However, this same weight loss can happen from simply limiting junk food, eating a balanced diet, and being mindful of the contents of your food. A balanced diet can include gluten. Gluten is in foods that are a great source of vitamins and nutrients that are good for your body. Those foods can also be a good source of filling and nutritious fiber. Making smart choices without eliminating gluten completely can have better results than a completely gluten-free diet.

Risks To A Gluten Free Diet

One reason that a gluten-free diet can be a bad idea is that it’s harder to eat a balanced diet without gluten. Studies show that people who have celiac disease and follow a gluten-free diet have a hard time getting enough whole grains in their diet. Only about 1% of people were eating the recommended amount of grains, and 80% of people were eating less than half the recommended amount.

A restrictive nutrient diet should not be your first choice for losing weight. For people with celiac disease, this diet is mandatory in order to improve quality of life and avoid long-term health issues. For people without celiac disease, a restrictive diet is unnecessary stress on their health. It can also be costly! Manufactured gluten-free foods are notoriously more expensive than their gluten-containing counterparts.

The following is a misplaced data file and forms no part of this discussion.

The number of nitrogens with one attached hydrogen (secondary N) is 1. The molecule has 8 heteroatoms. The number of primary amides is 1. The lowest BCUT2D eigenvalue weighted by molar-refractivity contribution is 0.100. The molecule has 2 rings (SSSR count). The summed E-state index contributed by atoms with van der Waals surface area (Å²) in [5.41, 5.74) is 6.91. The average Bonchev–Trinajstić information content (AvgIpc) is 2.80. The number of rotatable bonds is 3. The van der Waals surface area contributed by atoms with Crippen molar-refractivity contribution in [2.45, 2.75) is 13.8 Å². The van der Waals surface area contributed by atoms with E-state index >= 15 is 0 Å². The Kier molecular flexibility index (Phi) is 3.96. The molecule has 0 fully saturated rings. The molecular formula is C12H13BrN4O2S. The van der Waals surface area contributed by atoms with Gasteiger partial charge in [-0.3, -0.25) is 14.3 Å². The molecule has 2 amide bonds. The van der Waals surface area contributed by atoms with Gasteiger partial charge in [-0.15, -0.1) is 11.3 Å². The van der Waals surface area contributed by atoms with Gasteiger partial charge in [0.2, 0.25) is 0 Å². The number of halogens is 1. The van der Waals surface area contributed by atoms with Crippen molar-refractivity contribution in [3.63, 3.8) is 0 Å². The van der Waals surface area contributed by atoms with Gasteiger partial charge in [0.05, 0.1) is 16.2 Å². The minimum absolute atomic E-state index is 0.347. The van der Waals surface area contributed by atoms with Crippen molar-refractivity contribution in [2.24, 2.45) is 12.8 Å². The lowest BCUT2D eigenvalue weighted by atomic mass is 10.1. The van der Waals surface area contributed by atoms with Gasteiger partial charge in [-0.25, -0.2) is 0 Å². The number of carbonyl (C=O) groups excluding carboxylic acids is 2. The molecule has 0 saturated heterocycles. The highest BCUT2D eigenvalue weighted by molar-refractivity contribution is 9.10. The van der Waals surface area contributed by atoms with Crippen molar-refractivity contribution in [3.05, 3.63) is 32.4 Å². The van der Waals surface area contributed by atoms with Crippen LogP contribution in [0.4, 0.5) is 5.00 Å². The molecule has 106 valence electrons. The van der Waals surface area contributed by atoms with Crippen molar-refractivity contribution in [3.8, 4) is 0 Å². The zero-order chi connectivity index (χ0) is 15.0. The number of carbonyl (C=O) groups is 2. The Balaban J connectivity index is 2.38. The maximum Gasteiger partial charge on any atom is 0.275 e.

Some risks of a gluten-free diet also include:

  • Lack of fiber: Getting fiber is a whole lot easier when your diet includes foods that have gluten in them. Although many breads, like white bread, are processed and not particularly beneficial to your body, eating wheat bread is one of the easiest ways to get the recommended amount of fiber in your diet. Those with celiac disease need to search to find fortified grains and seek higher-fiber products.
  • Increased risk of type two diabetes: Fiber and other vitamins and nutrients found in gluten-containing foods help to protect the body against Type 2 diabetes. Choosing healthy foods that contain gluten helps to create a balanced diet to improve your overall health.